Mossborough Hall moated site
- Heritage Category:
- Scheduled Monument
- List Entry Number:
- Date first listed:
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The building or site itself may lie within the boundary of more than one authority.
- St. Helens (Metropolitan Authority)
- National Grid Reference:
- SJ 46497 98952
Reasons for Designation
Around 6,000 moated sites are known in England. They consist of wide ditches,
often or seasonally water-filled, partly or completely enclosing one or more
islands of dry ground on which stood domestic or religious buildings. In some
cases the islands were used for horticulture. The majority of moated sites
served as prestigious aristocratic and seigneurial residences with the
provision of a moat intended as a status symbol rather than a practical
military defence. The peak period during which moated sites were built was
between about 1250 and 1350 and by far the greatest concentration lies in
central and eastern parts of England. However, moated sites were built
throughout the medieval period, are widely scattered throughout England and
exhibit a high level of diversity in their forms and sizes. They form a
significant class of medieval monument and are important for the understanding
of the distribution of wealth and status in the countryside. Many examples
provide conditions favourable to the survival of organic remains.
Despite infilling of the moat's northwest arm Mossborough Hall moated site survives in good condition. The monument has been virtually continuously occupied for almost 700 years and remains of at least two earlier building phases will exist on the island and beneath the present hall.
The monument is the moated site of Mossborough Hall. It includes an island
surrounded on three sides by a predominantly dry moat some 3m deep. The
island is c.30m square and is largely occupied by Mossborough Hall. The
moat's southwest arm measures some 14m wide and is crossed by a causeway at
its mid-point. The northeast arm measures c.12m wide and is crossed by a
causeway close to its north corner. Northwest of this causeway the moat is
presently waterlogged. The southeast arm measures some 10m wide across its
base. The northwest arm has been infilled and covered with asphalt.
Mossborough Hall was owned by the de Lathom family from the late 13th - late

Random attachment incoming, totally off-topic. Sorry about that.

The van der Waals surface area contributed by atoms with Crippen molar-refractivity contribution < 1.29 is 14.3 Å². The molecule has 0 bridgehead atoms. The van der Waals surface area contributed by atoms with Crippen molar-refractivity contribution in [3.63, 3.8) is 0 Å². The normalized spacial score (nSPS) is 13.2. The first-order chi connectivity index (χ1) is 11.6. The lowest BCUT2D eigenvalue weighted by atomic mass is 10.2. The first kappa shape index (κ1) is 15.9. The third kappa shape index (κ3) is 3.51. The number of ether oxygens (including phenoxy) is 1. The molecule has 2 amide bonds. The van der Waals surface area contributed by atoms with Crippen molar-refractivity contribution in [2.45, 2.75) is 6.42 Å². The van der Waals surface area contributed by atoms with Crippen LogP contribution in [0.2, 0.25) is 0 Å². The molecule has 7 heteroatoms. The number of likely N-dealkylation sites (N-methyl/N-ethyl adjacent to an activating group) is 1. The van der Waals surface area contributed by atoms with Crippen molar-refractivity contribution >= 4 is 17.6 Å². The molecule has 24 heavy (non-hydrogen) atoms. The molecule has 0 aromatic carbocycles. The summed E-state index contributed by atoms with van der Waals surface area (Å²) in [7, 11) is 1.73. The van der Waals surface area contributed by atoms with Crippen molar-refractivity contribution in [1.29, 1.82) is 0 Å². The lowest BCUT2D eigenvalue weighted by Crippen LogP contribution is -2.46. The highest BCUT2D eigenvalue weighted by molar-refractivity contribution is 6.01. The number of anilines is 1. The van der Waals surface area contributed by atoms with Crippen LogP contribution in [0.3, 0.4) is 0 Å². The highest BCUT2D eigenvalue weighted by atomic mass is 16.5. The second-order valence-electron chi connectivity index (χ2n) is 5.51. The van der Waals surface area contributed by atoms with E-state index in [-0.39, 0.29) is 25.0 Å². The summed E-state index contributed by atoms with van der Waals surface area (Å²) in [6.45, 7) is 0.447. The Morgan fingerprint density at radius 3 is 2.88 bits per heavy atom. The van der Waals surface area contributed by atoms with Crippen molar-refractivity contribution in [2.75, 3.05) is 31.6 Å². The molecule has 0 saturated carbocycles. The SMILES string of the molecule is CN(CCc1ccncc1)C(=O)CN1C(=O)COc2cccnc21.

17th centuries. It was ransacked by troops during the reign of Elizabeth I.
In the early 18th century it was owned by the Molyneux family and in 1765 it
was purchased by the Earl of Derby who demolished the house. The present
building dates from the 1850s.
Mossborough Hall is a Listed Building Grade II.
Mossborough Hall, its outbuildings, all service pipes and brick support
pillars; all paths, driveways, hedges, walls and fences; two timber structures
at the moat's east corner; the steps and ornamental pond in the southeast arm;
and an asphalt surfaced area used for parking vehicles west of the hall are
all excluded from the scheduling. The ground beneath all these features,
however, is included.
MAP EXTRACT The site of the monument is shown on the attached map extract. It includes a 2 metre boundary around the archaeological features, considered to be essential for the monument's support and preservation.
The contents of this record have been generated from a legacy data system.
- Legacy System number:
- Legacy System:
Books and journals
Baines, E, The History of Lancashire, (1836)
Farrer, , Brownbill, , The Victoria History of the County of Lancashire, (1907)
3/18, St Helens Planning Department, Listed Buildings File,
Darvill, T., MPP Single Monument Class Description - Moats, (1988)
DOE, List of Buildings of Historic & Architectural Interest,
Mr. Heyes (Site occupier), To Robinson, K.D. MPPFW, (1991)
SMR No. 4698/1, Merseyside SMR, Mossborough Hall,
This monument is scheduled under the Ancient Monuments and Archaeological Areas Act 1979 as amended as it appears to the Secretary of State to be of national importance. This entry is a copy, the original is held by the Department for Digital, Culture, Media and Sport.
End of official listing